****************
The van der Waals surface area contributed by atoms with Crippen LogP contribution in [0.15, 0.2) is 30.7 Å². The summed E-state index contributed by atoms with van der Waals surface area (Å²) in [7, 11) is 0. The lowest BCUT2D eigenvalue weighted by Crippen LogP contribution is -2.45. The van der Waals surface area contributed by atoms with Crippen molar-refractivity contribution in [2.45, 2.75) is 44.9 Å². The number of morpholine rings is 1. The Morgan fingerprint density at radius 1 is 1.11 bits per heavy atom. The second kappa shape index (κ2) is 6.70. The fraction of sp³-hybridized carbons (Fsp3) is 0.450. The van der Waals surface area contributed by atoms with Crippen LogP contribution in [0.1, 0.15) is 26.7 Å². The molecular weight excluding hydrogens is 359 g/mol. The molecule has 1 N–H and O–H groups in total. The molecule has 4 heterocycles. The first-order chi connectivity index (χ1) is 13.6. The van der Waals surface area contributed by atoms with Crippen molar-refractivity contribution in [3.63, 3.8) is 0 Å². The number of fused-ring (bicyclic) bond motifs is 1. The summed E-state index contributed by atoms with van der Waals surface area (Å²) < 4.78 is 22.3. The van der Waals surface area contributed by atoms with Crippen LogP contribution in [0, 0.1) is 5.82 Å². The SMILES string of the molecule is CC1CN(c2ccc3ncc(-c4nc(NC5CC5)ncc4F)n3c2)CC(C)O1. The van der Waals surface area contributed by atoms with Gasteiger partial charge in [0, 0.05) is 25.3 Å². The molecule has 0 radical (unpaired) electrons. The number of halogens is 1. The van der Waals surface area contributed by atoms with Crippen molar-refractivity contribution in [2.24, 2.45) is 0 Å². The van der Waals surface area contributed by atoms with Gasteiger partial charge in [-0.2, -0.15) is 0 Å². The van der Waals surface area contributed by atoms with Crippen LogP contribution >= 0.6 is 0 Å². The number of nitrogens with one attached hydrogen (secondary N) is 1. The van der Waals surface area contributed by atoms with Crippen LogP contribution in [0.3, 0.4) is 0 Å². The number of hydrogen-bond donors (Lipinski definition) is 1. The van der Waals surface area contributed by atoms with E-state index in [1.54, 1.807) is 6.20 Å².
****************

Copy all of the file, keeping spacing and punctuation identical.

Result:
The van der Waals surface area contributed by atoms with Crippen LogP contribution in [0.15, 0.2) is 30.7 Å². The summed E-state index contributed by atoms with van der Waals surface area (Å²) in [7, 11) is 0. The lowest BCUT2D eigenvalue weighted by Crippen LogP contribution is -2.45. The van der Waals surface area contributed by atoms with Crippen molar-refractivity contribution in [2.45, 2.75) is 44.9 Å². The number of morpholine rings is 1. The Morgan fingerprint density at radius 1 is 1.11 bits per heavy atom. The second kappa shape index (κ2) is 6.70. The fraction of sp³-hybridized carbons (Fsp3) is 0.450. The van der Waals surface area contributed by atoms with Crippen LogP contribution in [0.1, 0.15) is 26.7 Å². The molecular weight excluding hydrogens is 359 g/mol. The molecule has 1 N–H and O–H groups in total. The molecule has 4 heterocycles. The first-order chi connectivity index (χ1) is 13.6. The van der Waals surface area contributed by atoms with Crippen molar-refractivity contribution in [3.63, 3.8) is 0 Å². The number of fused-ring (bicyclic) bond motifs is 1. The summed E-state index contributed by atoms with van der Waals surface area (Å²) < 4.78 is 22.3. The van der Waals surface area contributed by atoms with Crippen LogP contribution in [0, 0.1) is 5.82 Å². The SMILES string of the molecule is CC1CN(c2ccc3ncc(-c4nc(NC5CC5)ncc4F)n3c2)CC(C)O1. The van der Waals surface area contributed by atoms with Gasteiger partial charge in [0, 0.05) is 25.3 Å². The molecule has 0 radical (unpaired) electrons. The number of halogens is 1. The van der Waals surface area contributed by atoms with Crippen molar-refractivity contribution in [2.24, 2.45) is 0 Å². The van der Waals surface area contributed by atoms with Gasteiger partial charge in [-0.2, -0.15) is 0 Å². The van der Waals surface area contributed by atoms with Crippen LogP contribution >= 0.6 is 0 Å². The number of nitrogens with one attached hydrogen (secondary N) is 1. The van der Waals surface area contributed by atoms with Crippen LogP contribution in [0.3, 0.4) is 0 Å². The number of hydrogen-bond donors (Lipinski definition) is 1. The van der Waals surface area contributed by atoms with E-state index in [1.54, 1.807) is 6.20 Å².